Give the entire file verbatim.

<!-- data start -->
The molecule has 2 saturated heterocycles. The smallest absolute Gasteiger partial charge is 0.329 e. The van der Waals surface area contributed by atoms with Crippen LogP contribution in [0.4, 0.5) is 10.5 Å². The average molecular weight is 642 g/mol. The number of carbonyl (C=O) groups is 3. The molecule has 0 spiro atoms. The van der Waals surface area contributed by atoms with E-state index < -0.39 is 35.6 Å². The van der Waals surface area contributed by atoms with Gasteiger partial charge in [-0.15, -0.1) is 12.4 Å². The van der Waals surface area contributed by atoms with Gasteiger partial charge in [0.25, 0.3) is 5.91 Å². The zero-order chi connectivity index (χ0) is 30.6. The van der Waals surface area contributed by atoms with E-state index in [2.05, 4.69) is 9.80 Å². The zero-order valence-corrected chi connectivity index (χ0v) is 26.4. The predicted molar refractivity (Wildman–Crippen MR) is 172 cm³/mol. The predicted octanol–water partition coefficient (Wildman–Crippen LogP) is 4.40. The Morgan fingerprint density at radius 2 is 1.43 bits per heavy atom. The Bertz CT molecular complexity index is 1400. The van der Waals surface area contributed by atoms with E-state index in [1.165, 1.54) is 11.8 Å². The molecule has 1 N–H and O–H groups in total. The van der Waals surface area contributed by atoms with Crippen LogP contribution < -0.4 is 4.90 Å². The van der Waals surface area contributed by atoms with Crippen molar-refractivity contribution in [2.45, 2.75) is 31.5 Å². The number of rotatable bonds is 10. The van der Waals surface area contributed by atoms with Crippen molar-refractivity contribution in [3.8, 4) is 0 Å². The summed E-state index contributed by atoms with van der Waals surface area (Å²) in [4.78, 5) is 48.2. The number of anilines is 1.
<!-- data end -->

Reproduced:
The molecule has 2 saturated heterocycles. The smallest absolute Gasteiger partial charge is 0.329 e. The van der Waals surface area contributed by atoms with Crippen LogP contribution in [0.4, 0.5) is 10.5 Å². The average molecular weight is 642 g/mol. The number of carbonyl (C=O) groups is 3. The molecule has 0 spiro atoms. The van der Waals surface area contributed by atoms with E-state index < -0.39 is 35.6 Å². The van der Waals surface area contributed by atoms with Gasteiger partial charge in [-0.15, -0.1) is 12.4 Å². The van der Waals surface area contributed by atoms with Gasteiger partial charge in [0.25, 0.3) is 5.91 Å². The zero-order chi connectivity index (χ0) is 30.6. The van der Waals surface area contributed by atoms with E-state index in [2.05, 4.69) is 9.80 Å². The zero-order valence-corrected chi connectivity index (χ0v) is 26.4. The predicted molar refractivity (Wildman–Crippen MR) is 172 cm³/mol. The predicted octanol–water partition coefficient (Wildman–Crippen LogP) is 4.40. The Morgan fingerprint density at radius 2 is 1.43 bits per heavy atom. The Bertz CT molecular complexity index is 1400. The van der Waals surface area contributed by atoms with E-state index in [1.165, 1.54) is 11.8 Å². The molecule has 1 N–H and O–H groups in total. The van der Waals surface area contributed by atoms with Crippen LogP contribution < -0.4 is 4.90 Å². The van der Waals surface area contributed by atoms with Crippen molar-refractivity contribution in [2.45, 2.75) is 31.5 Å². The number of rotatable bonds is 10. The van der Waals surface area contributed by atoms with Crippen molar-refractivity contribution in [3.8, 4) is 0 Å². The summed E-state index contributed by atoms with van der Waals surface area (Å²) in [4.78, 5) is 48.2. The number of anilines is 1.